Protesters block traffic during Occupy D.C.’s Wednesday march. (By Tim Craig/The Washington Post)

7:10 P.M. Update:

If you’re heading out any time tonight, be warned:It’s going to be wet and it’s going to be a slow trek. The Capital Weather Gang reports on the less-than-stellar conditions expected tonight: Waves of rain are going to pound the region over the next few hours, and the rain will be joined by sleet and snow in the coming hours.

The rough evening commute continues for travelers across the region. Backups continue on Eye Street around McPherson and Farragut squares, while Virginia Avenue is badly congested in Foggy Bottom.

The Occupy D.C. protesters are making stops at Freedom Plaza and the National Mall en route to the Supreme Court. They’ll be heading east on Pennsylvania Avenue, so avoid the stretch from 14th Street to the Capitol area.

Remember to follow @newsbysamuels for live updates from the protesters.

6:50 P.M. Update:

The marchers have left the White House and are en route to the 1400 block of Pennsylvania Avenue and, beyond that, the Supreme Court at the eastern end of the Mall. They will be heading east on Pennsylvania Avenue from 14th Street to First Street. Avoid that stretch and surrounding areas.

6:30 P.M. Update:

All Metrobus routes are running normal service in downtown Washington, according to the transit agency. Numerous bus routes were detoured or delayed due to the street closures earlier today.

6:15 P.M. Update:

Follow @drgridlock for the latest traffic updates and @newsbysamuels for news from the march.

Undeterred by dozens of arrests and persistent rain that soaked them all day, Occupy D.C. protesters opted to go ahead with plans for an evening march to the White House and Supreme Court.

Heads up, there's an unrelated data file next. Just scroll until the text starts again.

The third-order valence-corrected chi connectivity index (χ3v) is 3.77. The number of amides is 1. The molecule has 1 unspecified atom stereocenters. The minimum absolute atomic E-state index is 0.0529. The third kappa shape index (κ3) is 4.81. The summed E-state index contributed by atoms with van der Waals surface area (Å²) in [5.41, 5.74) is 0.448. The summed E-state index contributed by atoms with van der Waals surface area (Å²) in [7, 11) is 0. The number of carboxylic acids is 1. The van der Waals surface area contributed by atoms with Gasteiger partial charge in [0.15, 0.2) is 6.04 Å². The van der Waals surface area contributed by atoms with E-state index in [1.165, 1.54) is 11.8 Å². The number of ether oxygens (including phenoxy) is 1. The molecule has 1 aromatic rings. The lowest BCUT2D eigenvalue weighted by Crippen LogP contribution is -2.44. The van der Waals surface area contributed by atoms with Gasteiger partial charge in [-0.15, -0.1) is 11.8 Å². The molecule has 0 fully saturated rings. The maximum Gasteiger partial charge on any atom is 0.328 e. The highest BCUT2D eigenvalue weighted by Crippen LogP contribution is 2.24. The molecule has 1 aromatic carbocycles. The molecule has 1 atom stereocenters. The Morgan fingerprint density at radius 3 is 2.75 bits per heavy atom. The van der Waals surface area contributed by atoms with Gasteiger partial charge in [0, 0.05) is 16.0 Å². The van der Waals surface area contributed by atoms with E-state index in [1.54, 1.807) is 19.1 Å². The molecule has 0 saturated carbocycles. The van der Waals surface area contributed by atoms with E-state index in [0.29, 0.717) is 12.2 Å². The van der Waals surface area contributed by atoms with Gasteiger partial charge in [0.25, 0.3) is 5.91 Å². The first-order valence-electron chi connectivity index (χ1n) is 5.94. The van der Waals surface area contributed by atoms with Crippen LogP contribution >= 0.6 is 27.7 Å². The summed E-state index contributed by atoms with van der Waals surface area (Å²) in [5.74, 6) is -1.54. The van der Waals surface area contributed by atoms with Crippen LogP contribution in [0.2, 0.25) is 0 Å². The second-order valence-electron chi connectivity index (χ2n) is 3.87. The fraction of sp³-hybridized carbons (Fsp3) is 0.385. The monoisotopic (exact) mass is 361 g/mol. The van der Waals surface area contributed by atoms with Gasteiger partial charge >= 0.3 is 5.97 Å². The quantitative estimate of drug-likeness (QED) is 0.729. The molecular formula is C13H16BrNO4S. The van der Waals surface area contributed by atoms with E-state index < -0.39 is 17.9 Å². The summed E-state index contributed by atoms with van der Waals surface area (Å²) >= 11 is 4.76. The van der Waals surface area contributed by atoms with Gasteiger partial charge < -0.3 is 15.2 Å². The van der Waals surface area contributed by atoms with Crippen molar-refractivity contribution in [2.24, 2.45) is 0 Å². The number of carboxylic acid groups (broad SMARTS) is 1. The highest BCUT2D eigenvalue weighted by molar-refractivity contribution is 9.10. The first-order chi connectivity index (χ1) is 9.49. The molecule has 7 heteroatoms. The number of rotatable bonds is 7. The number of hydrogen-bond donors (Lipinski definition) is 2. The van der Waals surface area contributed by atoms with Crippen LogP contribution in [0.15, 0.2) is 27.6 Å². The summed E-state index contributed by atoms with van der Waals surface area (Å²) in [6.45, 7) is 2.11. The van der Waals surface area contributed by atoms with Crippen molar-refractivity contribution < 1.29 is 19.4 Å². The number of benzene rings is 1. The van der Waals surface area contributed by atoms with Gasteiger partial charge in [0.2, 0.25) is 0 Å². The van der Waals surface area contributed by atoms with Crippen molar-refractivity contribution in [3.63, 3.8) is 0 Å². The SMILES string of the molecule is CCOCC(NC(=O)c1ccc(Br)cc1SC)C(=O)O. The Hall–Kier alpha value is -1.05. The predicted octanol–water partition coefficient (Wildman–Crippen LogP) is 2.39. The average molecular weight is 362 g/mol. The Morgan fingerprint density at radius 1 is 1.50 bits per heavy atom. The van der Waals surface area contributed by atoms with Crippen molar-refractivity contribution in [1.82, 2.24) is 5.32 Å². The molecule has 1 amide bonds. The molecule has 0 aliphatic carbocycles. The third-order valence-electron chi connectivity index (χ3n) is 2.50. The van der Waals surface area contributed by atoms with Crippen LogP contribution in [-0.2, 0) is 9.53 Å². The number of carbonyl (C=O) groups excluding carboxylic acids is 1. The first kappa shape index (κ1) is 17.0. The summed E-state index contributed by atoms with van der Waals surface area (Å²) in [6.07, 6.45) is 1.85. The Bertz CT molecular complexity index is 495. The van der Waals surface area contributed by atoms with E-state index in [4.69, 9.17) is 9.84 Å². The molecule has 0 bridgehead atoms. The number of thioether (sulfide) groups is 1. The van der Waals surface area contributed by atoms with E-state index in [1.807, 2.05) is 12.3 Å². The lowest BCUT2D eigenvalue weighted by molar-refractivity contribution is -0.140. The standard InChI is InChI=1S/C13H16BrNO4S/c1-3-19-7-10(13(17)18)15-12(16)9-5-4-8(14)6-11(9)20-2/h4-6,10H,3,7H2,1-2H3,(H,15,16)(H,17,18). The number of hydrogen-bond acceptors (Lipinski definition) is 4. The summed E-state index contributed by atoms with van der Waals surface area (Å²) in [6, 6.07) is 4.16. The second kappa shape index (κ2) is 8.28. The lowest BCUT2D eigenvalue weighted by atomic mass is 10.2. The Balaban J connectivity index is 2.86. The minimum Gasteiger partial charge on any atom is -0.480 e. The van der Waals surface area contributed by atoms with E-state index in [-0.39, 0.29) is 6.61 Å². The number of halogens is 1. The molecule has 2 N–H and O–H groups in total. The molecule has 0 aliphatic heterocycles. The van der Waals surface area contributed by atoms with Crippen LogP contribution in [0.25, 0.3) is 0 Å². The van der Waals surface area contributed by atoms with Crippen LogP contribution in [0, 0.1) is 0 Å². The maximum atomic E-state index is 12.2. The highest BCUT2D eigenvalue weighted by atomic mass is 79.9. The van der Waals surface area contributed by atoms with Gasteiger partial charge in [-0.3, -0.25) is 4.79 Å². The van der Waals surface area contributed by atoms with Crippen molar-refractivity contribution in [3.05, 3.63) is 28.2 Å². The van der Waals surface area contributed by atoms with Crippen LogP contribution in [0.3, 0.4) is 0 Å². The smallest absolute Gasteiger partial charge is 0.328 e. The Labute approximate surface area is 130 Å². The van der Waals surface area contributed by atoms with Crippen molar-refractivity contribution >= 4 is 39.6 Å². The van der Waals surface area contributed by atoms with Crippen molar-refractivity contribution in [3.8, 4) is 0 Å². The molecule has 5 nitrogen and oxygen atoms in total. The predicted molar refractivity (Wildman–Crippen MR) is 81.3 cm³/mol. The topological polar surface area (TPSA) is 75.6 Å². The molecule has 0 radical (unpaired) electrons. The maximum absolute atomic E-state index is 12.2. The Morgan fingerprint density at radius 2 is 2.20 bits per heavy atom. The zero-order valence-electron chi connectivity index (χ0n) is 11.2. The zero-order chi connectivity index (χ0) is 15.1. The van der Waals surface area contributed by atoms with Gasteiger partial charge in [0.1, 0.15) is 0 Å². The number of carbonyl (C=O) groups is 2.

The Occupy crowd held a meeting in McPherson Square shortly after 5 p.m. to discuss march plans after between 50 and 70 people were arrested earlier in the day. They decided to go ahed with plans to march, albeit an hour behind schedule.

The protesters headed to Freedom Plaza on their way to the White House. They were en route to the White House at about 6:15 p.m. They will follow that by heading to the National Mall and the Supreme Court.

The marchers will cause some delays, but it’s proving to be a slow, brutal slog for commuters across the District and beyond. Congestion stemming from numerous street closures along K Street between 14th and 16th street continued to reverberate during the beginning of the evening commute.

Traffic was backed up for blocks on K Street, and even as streets reopened the rain caused significant delays to linger. The rain is also adding to congestion across the region.

5:35 p.m. Update: Staff writer Clarence Williams reports that, according to D.C. police, 62 people were arrested at the intersections of 14th and K streets and 16th and K streets. Officer Hugh Carew told Williams that officials are still trying to sort out the charges.

4:30 p.m. Update: Metro reports that most bus routes are resuming their normal patterns, but riders should expect delays. Rain showers continue to contribute to the congestion.

4:25 p.m. Update:According to latest reports, dozens of people have now been arrested. D.C. police estimated the preliminary number between 50 and 70. According to Annie Gowen and Tim Craig’s report, many of the people were charged with “obstruction of a public highway.”

3:50 p.m. Update: Post staff writers Annie Gowen and Tim Craig report that at least 11 people have been arrested during the protests that have snarled downtown traffic. Read their complete story here. Staff writer Teresa Tomassoni is also on the scene. You can follow her tweets as well, @TTomassoni.

3:21 p.m. Update: Metro plans to detour its S1 bus route beginning at 4 p.m. Northbound buses will detour on 18th Street NW to P Street to 16th.

S2 and S4 buses will detour using 155th Street between H and Massachusetts.